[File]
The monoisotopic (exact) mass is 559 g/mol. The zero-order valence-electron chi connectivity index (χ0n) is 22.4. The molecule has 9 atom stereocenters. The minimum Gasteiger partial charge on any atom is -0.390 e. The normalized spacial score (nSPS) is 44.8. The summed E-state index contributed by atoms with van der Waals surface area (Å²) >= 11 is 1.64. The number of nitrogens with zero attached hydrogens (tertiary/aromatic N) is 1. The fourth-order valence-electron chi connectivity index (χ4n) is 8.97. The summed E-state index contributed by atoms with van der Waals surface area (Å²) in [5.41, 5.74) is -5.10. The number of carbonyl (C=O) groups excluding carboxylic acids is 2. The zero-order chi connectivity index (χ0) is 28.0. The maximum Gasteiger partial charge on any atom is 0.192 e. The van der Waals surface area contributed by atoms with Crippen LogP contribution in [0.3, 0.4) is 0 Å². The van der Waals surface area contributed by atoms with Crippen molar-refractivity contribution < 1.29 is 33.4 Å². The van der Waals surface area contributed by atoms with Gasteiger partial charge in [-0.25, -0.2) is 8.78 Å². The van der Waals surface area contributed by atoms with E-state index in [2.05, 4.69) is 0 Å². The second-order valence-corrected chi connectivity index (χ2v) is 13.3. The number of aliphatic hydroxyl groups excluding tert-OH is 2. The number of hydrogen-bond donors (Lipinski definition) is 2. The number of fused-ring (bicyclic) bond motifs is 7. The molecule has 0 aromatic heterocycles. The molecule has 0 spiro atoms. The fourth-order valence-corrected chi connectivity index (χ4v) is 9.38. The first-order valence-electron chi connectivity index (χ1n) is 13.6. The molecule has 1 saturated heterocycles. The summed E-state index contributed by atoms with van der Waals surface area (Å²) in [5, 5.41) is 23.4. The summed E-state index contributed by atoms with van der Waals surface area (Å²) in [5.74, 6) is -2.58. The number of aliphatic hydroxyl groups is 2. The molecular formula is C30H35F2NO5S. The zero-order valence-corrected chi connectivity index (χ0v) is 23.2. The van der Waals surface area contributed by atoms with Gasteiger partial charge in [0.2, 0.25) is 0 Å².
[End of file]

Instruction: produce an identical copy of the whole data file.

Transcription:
The monoisotopic (exact) mass is 559 g/mol. The zero-order valence-electron chi connectivity index (χ0n) is 22.4. The molecule has 9 atom stereocenters. The minimum Gasteiger partial charge on any atom is -0.390 e. The normalized spacial score (nSPS) is 44.8. The summed E-state index contributed by atoms with van der Waals surface area (Å²) >= 11 is 1.64. The number of nitrogens with zero attached hydrogens (tertiary/aromatic N) is 1. The fourth-order valence-electron chi connectivity index (χ4n) is 8.97. The summed E-state index contributed by atoms with van der Waals surface area (Å²) in [5.41, 5.74) is -5.10. The number of carbonyl (C=O) groups excluding carboxylic acids is 2. The zero-order chi connectivity index (χ0) is 28.0. The maximum Gasteiger partial charge on any atom is 0.192 e. The van der Waals surface area contributed by atoms with Crippen LogP contribution in [0.3, 0.4) is 0 Å². The van der Waals surface area contributed by atoms with Crippen molar-refractivity contribution < 1.29 is 33.4 Å². The van der Waals surface area contributed by atoms with Gasteiger partial charge in [-0.25, -0.2) is 8.78 Å². The van der Waals surface area contributed by atoms with E-state index in [2.05, 4.69) is 0 Å². The second-order valence-corrected chi connectivity index (χ2v) is 13.3. The number of aliphatic hydroxyl groups excluding tert-OH is 2. The number of hydrogen-bond donors (Lipinski definition) is 2. The number of fused-ring (bicyclic) bond motifs is 7. The molecule has 0 aromatic heterocycles. The molecule has 0 spiro atoms. The fourth-order valence-corrected chi connectivity index (χ4v) is 9.38. The first-order valence-electron chi connectivity index (χ1n) is 13.6. The molecule has 1 saturated heterocycles. The summed E-state index contributed by atoms with van der Waals surface area (Å²) in [5, 5.41) is 23.4. The summed E-state index contributed by atoms with van der Waals surface area (Å²) in [5.74, 6) is -2.58. The number of aliphatic hydroxyl groups is 2. The molecular formula is C30H35F2NO5S. The zero-order valence-corrected chi connectivity index (χ0v) is 23.2. The van der Waals surface area contributed by atoms with Gasteiger partial charge in [0.2, 0.25) is 0 Å².